There is an alternative, and it is based on two historically verified principles with the help of which our country was formed: a strong government plus a built-in feedback from the people.

    Directly historically verified? Elections are feedback. And "autocracy, orthodoxy, nationality" instilled in RI by 1917. Want to repeat?

    feeling the state as one of the main personal values

    The author is probably not in the know again, but here he expounds the idea of ​​fascism.

    PS The author was unable to clearly formulate an alternative to democracy, probably he himself does not know this alternative.
    PSS Reverse cargo cult author

    1. ASK.21.07 Offline ASK.21.07
      ASK.21.07 (Artyom Karagodin) 26 November 2020 18: 24
      +2
      Oleg, will you ever learn not to hang labels? Sorry, but this is a sign of blinkered thinking. The speaker from the video you cited, apparently, and you along with her, could also be written as adherents of the sectarian way of thinking, who believe in free elections in some United States.

      I will not do this, because I do not want to judge by a few phrases about a person's views and be sure to enroll him in some camp. So you are not a sectarian. Just talk like an ignoramus and a visionary. Precisely "say how", and not so. I am sure that in real life you are smarter than in your comments.

      And in the last paragraph I didn’t say a word and didn’t even hint at Uvarov’s ideological formula. I just gave an example of one of the really existing political traditions in Russia. Why now people with nostalgia remember the times of the USSR or Stalin, often idealizing both? I understand that you will most likely find how to get out, but think honestly, not trying to get into a pose, as you like it.

      And again about the labels. Is it only in fascist states that people understand the state as a personal value? In Ancient Greece or Pax Romana, what, it was not? And ask any modern Frenchman what the Republic means to him? Or for a Chinese, what place in his life does service to his country, that is, the state as well, take? This is all fascists too ??? Honestly, if you set yourself the goal of surprising someone, you succeeded in 5+. At least, you greatly surprised me.
      1. Oleg Rambover Offline Oleg Rambover
        Oleg Rambover (Oleg Rambover) 27 November 2020 01: 12
        -1
        Quote: ASK.21.07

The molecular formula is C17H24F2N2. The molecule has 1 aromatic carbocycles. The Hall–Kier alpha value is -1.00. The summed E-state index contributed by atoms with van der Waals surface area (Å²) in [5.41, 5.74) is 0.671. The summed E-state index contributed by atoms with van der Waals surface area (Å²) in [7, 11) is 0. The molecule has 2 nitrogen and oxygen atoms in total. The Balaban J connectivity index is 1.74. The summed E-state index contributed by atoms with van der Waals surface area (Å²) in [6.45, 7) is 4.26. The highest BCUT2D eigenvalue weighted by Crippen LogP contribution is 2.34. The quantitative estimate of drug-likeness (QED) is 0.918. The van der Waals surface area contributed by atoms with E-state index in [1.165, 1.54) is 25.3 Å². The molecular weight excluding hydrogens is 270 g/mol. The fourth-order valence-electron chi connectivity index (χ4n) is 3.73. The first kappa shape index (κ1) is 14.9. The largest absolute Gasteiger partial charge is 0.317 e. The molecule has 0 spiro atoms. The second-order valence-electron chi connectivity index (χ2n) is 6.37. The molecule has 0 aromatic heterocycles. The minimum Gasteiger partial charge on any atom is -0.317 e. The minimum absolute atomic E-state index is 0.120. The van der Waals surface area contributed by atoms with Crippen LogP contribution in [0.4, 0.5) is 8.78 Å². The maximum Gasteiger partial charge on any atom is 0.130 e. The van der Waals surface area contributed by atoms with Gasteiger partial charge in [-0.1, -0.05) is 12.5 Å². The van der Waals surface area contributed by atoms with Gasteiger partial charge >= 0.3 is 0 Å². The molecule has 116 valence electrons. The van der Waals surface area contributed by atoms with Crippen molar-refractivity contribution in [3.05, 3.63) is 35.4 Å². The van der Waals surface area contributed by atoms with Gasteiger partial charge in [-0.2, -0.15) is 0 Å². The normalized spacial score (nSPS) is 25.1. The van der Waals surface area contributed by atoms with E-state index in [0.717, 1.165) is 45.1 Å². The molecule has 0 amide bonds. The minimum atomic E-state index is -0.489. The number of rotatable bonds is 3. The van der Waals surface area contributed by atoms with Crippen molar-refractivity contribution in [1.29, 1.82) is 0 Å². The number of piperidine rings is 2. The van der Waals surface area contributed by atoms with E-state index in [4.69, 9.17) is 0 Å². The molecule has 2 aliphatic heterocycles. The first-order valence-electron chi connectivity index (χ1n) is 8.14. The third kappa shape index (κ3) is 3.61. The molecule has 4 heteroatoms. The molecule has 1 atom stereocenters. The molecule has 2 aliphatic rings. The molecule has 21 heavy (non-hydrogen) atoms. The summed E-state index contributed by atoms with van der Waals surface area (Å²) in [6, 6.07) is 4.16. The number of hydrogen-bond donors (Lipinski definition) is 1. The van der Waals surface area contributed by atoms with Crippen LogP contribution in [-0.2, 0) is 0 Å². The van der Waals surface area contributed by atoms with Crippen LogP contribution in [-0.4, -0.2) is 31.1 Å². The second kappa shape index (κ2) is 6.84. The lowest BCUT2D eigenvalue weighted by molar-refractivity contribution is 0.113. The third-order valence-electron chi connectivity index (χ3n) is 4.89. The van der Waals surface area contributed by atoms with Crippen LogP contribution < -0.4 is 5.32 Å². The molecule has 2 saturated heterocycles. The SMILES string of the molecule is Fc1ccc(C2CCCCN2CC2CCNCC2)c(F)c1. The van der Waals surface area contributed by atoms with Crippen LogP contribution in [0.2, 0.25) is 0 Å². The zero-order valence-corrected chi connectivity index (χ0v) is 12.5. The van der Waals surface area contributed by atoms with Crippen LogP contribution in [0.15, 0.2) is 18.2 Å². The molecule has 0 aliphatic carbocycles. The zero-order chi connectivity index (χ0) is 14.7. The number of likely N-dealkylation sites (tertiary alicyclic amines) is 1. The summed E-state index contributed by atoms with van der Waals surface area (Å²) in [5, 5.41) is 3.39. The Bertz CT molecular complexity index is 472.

Oleg, will you ever learn not to hang labels?

        If I offended you, I'm sorry, I didn't want to. I just pointed out some shortcomings (in my humble opinion) in your article. But you do not believe that the "plane" is not made of twigs and clay, and even more so it flies.

        Quote: ASK.21.07
        The speaker from the video you cited, apparently, and you along with her, could also be written as adherents of the sectarian way of thinking, who believe in free elections in some United States.

        I don’t know about Ekaterina Shulman (by the way, I recommend, almost the only real political scientist in Russia in the public space), you can attribute me to supporters of democracy. You just need to get away from binary, if you take a certain "City on a Hill" a reference democratic state for 100%, then, conditionally, Norway and Iceland correspond to the ideal by 95%, the USA by 75%, Ukraine by 50%, the Russian Federation by 30%, and North Korea by 5% (there are probably some voting there too).
        But the most important trend is that if 100 years ago, 95% of the world's population lived under the rule of authoritarian regimes of various types, then 50 years ago already 50%, and now 35% (I suspect that most of them are Chinese), the world is being democratized.

        Quote: ASK.21.07
        Just talk like an ignoramus and a visionary.

        In the context of the quality of this article, as they say: "whose cow would moo"
        Something we get personal, it's bad.

        Quote: ASK.21.07
        And in the last paragraph I didn’t say a word and didn’t even hint at Uvarov’s ideological formula. I just gave an example of one of the really existing political traditions in Russia.

        Honestly, then I did not understand what time you are talking about. This is about how long can you say "strong power plus built feedback with the people"? Something nothing comes to mind. And you must admit that "strong power" looks like "autocracy", and "feedback from the people" can be pulled on "nationality".

        Quote: ASK.21.07
        Why now people with nostalgia remember the times of the USSR or Stalin, often idealizing both?

        Can you give your opinion first? I explain this from the point of view of psychology.

        Quote: ASK.21.07
        Is it only in fascist states that people understand the state as a personal value?

        Have you read Mussolini's "doctrine of fascism"? There is a point “7. Anti-individualism and freedom ”, do not consider it a work, read it. In my opinion, very much in common with your

        feeling the state as one of the main personal values

        PS So, in your opinion, what is the alternative to democracy? It is not clear from your article.
  9. ASK.21.07 Offline ASK.21.07
    ASK.21.07 (Artyom Karagodin) 26 November 2020 22: 37
    +1
    Quote: ASK.21.07
    The author probably does not know, but lying is not good. Albright didn't say that.

    Be careful with the word "lie". However, you are right that Thatcher said these words.
    1. Oleg Rambover Offline Oleg Rambover
      Oleg Rambover (Oleg Rambover) 26 November 2020 23: 57
      -1
      Quote: ASK.21.07
      However, you are right that Thatcher said these words.

      Well, you see, it means that these words belong to Albright's lie.
      PS That something like that said Thatcher is also a lie (in your case, probably a delusion). They were attributed to the iron lady Andrey Parshev in his book "Why Russia is not America"